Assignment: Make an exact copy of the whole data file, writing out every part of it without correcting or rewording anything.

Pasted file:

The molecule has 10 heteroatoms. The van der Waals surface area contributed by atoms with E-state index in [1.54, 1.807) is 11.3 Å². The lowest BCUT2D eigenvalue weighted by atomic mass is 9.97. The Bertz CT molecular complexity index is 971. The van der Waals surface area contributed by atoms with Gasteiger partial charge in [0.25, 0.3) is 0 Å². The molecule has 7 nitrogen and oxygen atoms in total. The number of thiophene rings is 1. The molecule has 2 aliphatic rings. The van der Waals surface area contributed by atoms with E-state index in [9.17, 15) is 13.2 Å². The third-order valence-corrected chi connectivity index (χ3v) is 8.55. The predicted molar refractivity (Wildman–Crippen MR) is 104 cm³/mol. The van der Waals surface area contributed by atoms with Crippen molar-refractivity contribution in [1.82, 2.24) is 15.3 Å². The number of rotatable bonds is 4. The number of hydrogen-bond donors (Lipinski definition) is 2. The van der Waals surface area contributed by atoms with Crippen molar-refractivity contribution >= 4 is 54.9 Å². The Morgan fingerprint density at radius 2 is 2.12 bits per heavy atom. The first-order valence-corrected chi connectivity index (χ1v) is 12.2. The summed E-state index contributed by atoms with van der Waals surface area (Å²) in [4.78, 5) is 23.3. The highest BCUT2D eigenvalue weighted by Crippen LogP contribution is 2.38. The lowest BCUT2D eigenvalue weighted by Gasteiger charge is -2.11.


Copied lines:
The molecule has 10 heteroatoms. The van der Waals surface area contributed by atoms with E-state index in [1.54, 1.807) is 11.3 Å². The lowest BCUT2D eigenvalue weighted by atomic mass is 9.97. The Bertz CT molecular complexity index is 971. The van der Waals surface area contributed by atoms with Gasteiger partial charge in [0.25, 0.3) is 0 Å². The molecule has 7 nitrogen and oxygen atoms in total. The number of thiophene rings is 1. The molecule has 2 aliphatic rings. The van der Waals surface area contributed by atoms with E-state index in [9.17, 15) is 13.2 Å². The third-order valence-corrected chi connectivity index (χ3v) is 8.55. The predicted molar refractivity (Wildman–Crippen MR) is 104 cm³/mol. The van der Waals surface area contributed by atoms with Crippen molar-refractivity contribution in [1.82, 2.24) is 15.3 Å². The number of rotatable bonds is 4. The number of hydrogen-bond donors (Lipinski definition) is 2. The van der Waals surface area contributed by atoms with Crippen molar-refractivity contribution >= 4 is 54.9 Å². The Morgan fingerprint density at radius 2 is 2.12 bits per heavy atom. The first-order valence-corrected chi connectivity index (χ1v) is 12.2. The summed E-state index contributed by atoms with van der Waals surface area (Å²) in [4.78, 5) is 23.3. The highest BCUT2D eigenvalue weighted by Crippen LogP contribution is 2.38. The lowest BCUT2D eigenvalue weighted by Gasteiger charge is -2.11.